I didn’t need God to part the Red Sea; I just needed my narrow mind to be opened a crack. What more appropriate place to pass out of my narrow place than in Montana, a true “wider place”?

As I followed along in the haggadah, we came to the part where those gathered remember God’s graciousness in specific blessing in a litany called the “Dayeinu”:

Had God brought us out of Egypt and not divided the sea for us . . .Dayeinu!

Had God divided the sea and not permitted us to cross to dry land . . .Dayeinu!

Had God permitted us to cross the sea on dry land and not sustained us for forty years in the desert . . .Dayeinu!

Had God sustained us for forty years in the desert and not fed us with manna . . .Dayeinu!

Had God fed us with manna and not given us the Sabbath . . .Dayeinu!

Had God led us into the land of Israel and not built for us the temple . . . Dayeinu!

Had God built for us the temple and not sent us prophets of truth . . .Dayeinu!

Had God sent us prophets of truth and not made us a holy people . . .Dayeinu!

“Dayeinu,” Allen explained, means “it’s enough.” In other words, if God had done just one of those things, it would be enough. For me, the crack in my consciousness was enough. … Dayeinu, indeed!

Several days after that first Seder in Bozeman, I attended a Friday night Shabbat ser vice at the Sechers’synagogue.

It was, for me, Good Friday, which is usually the most maudlin, contemplative day of my year. On the Christian calendar it’s the day when we recall the crucifixion of Jesus Christ. And it’s usually the day

I spend dwelling on my badness, recalling what a crappy Christian I am and how I don’t deserve (by any stretch of the imagination) having an incarnate God sacrifice himself on the cross in my stead.

What I usually have a hard time remembering on Good Friday is the grace portion of the event. That Jesus died willingly as a grace for me and the rest of the world. That even if I were as perfect as a human being can be — in heart, mind, and body — still I wouldn’t be able to merit such a sacrifice.

And that’s the point. That’s grace.

When it came time to read from the Torah — handwritten scrolls containing the first five books of the Hebrew Scriptures that are kept in a special ark in every synagogue — something happened I’d never seen or experienced before. The Torah scrolls, which are kept in a blue velvet cover with gold embroidery, were taken down and passed to the congregation. I’d seen men in synagogue hold the scrolls, but I’d never seen them passed this way, from person to person, like the collection basket or the little trays of wine or bread in some of the churches I’d attended over the years.

I’m not Jewish, and in that little gathering of a dozen or so people, I think everyone there knew it. Still, when the scrolls got to me, the woman next to me, without a moment’s hesitation, placed them gently in my arms, like a newborn baby.

I’ve yet to conjure up the words to describe how that moment of inclusion felt. Sacred, yes. Grace-filled, absolutely. But also ancient — tying me to a whole history of a people whom I’d never before thought of as “mine.”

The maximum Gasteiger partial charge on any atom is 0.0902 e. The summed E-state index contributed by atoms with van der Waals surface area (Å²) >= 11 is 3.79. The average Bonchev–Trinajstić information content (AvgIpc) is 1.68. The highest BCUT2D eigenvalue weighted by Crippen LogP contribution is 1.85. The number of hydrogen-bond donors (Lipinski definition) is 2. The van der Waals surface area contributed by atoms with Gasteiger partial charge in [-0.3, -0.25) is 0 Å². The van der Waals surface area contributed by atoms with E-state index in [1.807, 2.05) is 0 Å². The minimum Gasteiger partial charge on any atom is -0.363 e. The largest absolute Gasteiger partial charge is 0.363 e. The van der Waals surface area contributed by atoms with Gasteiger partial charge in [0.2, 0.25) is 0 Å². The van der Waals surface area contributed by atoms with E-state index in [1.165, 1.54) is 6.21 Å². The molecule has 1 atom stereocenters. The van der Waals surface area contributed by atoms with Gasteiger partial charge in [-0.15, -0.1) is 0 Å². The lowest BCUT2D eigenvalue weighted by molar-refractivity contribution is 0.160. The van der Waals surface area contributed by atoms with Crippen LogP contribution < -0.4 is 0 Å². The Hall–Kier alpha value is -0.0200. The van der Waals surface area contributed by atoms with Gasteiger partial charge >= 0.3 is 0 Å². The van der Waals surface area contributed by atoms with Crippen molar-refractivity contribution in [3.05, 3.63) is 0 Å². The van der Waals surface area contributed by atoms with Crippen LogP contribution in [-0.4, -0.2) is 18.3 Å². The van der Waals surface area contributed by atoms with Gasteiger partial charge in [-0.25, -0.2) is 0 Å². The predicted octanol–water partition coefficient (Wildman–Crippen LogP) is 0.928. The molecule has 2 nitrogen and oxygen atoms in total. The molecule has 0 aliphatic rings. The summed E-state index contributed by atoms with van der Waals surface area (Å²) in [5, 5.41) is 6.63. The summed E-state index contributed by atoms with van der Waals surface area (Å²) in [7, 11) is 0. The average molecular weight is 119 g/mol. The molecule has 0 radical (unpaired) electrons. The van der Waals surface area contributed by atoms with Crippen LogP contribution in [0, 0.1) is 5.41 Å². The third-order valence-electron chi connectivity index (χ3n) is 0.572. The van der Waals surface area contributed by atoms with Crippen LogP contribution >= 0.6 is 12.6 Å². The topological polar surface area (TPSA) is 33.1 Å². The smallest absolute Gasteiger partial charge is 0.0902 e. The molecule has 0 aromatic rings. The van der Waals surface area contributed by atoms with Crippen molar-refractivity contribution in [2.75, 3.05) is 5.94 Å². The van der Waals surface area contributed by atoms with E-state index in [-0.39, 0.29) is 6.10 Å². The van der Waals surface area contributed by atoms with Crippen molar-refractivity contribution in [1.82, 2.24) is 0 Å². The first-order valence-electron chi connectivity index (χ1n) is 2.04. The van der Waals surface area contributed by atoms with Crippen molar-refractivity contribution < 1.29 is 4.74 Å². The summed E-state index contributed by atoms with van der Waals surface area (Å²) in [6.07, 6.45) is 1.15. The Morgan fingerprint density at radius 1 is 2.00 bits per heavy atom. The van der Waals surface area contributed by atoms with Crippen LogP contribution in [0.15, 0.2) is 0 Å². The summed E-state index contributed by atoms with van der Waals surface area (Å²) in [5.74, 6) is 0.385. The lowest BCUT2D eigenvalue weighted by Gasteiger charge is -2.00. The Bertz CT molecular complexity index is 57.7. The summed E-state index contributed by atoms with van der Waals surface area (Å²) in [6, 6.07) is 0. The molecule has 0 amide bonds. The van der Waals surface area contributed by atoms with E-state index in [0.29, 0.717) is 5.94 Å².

But they are. The Sechers are. The other people at the Bozeman synagogue were. The strangers at the supermarket where we bought matzo and wine were. The people who are reading these words are.

I’ve never felt so alive, before or since. But I’m hopeful that I’ll get there again — a bit closer, perhaps, even now in the retelling of this story.

The Torah portion that Friday night was from Exodus 34, which tells the story of Moses going up the mountain to receive the tablets of the Law — the Ten Commandments — from God. This was the second set, mind you. In a fit of anger brought on by the idolatry and general naughty behavior of the Israelites after God had given him the first set, Moses smashed them. But God beckoned him back to Mount Sinai, where God gave Moses a second set, which seemed to take.

“We’re all great creatures of second chances,” Sech told the congregation. We expend too much energy beating ourselves up for our mistakes, screw-ups, and shortcomings. Fixating on them can lead to “internalized oppression,” he said. “Let it go!”

Deliver yourself from your narrow, sorrowful place, the rabbi urged us, explaining that the word for “sorrow” in Hebrew also means “narrow” and that, seeing as how it was Passover, we might want to think of our spiritual self-imprisonment as something we need to “pass through.”

“Bust out into freedom,” Sech said. “You wanna be free? Work on it!”

Five years later, each time I eat sushi and get a little too much wasabi on my piece of maki — eyes tearing as a fiery heat rushes through my sinuses — I’m reminded of that first taste of maror at the Seder table in Montana. And my eyes brim with water for an entirely different reason, remembering my Passover miracle, passing over, passing through the narrow places and emerging, a free woman in Big Sky.

Cathleen Falsani is Web Editor and Director of New Media for Sojourners. She is the author of four nonfiction books, including the memoir Sin Boldly: A Field Guide for Grace, where a version of this story first appeared. Follow Cathleen on Twitter @GodGrrl — and follow Rabbi Allen Secher on Twitter @TheNakedRabbi.